Microsoft explains changes made to Edge to address Spectre vulnerability

Because the biggest source of unknown code running on our PCs is via the web and because the newly discovered processor-related vulnerabilities can be exploited via simple Javascript, browser vendors have been rushing to release patches to mitigate the issue.

In a blog post, Microsoft has explained the changes they made to address in security updates (KB4056890) for supported versions of Edge and Internet Explorer to address the new class of “side-channel attacks.”

The first is the removal of SharedArrayBuffer from Microsoft Edge (originally introduced in the Windows 10 Fall Creators Update). SharedArrayBuffer is a generic binary data buffer that can be used to generate a view on shared memory, which lets different web workers communicate more efficiently and with greater performance, and we assume misuse of this feature lets malicious Javascript applications view parts of memory they are not meant to have access to.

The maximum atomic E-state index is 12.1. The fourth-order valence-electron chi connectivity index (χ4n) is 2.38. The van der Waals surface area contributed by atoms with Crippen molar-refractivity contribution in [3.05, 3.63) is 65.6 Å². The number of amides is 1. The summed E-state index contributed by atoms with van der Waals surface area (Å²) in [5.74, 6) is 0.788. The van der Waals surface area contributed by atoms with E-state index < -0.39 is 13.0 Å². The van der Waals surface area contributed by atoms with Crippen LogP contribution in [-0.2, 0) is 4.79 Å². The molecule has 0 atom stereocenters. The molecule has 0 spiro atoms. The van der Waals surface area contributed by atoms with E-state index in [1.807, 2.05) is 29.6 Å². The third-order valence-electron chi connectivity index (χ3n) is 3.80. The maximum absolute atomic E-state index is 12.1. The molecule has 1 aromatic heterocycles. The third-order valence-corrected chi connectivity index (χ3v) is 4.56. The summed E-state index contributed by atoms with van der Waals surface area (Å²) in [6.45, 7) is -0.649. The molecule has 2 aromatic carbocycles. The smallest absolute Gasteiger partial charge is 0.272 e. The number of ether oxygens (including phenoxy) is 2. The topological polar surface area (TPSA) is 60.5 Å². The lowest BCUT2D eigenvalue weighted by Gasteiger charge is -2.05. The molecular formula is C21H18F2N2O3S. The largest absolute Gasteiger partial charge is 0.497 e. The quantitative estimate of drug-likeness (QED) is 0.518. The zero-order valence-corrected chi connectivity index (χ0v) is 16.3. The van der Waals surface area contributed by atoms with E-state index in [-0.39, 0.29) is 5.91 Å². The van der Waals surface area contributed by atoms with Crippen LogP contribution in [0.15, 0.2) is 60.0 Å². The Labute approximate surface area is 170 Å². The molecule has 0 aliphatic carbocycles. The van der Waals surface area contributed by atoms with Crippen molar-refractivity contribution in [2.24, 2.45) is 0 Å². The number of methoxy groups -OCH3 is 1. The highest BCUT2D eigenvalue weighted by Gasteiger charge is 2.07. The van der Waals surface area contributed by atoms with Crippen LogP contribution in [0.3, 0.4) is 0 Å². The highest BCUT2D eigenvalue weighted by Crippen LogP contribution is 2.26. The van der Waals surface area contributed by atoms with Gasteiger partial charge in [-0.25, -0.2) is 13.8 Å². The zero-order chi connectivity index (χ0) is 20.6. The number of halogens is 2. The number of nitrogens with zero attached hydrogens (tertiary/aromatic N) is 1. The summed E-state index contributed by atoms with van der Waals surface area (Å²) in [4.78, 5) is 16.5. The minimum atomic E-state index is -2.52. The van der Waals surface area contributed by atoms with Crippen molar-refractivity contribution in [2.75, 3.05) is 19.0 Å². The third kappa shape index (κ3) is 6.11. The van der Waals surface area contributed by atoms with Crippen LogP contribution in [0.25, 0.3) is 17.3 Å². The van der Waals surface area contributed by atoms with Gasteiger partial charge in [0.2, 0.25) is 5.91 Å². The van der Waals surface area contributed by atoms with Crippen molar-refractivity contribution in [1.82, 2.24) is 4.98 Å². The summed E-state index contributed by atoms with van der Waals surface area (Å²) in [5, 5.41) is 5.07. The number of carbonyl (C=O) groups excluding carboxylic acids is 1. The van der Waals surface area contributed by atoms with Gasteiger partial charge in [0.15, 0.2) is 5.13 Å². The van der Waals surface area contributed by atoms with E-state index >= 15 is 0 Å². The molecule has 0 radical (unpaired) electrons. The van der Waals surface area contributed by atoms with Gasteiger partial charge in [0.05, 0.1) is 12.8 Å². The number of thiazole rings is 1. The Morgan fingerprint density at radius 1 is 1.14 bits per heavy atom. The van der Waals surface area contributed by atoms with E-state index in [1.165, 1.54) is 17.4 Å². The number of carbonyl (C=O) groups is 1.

The second is to reduce the resolution of performance.now() in Microsoft Edge and Internet Explorer from 5 microseconds to 20 microseconds, with variable jitter of up to an additional 20 microseconds.  Performance.now() gives processes sub-millisecond precision and the changes reduce the risk of a successful exploit via Javascript as the attack relies on precise timing.

While the changes are mitigation, they are not a complete solution, and Microsoft says they plan to introduce additional mitigations as needed in future releases and may bring SharedArrayBuffer back when its safe to do so.

Read more of our coverage of the vulnerabilities and Microsoft’s response here.

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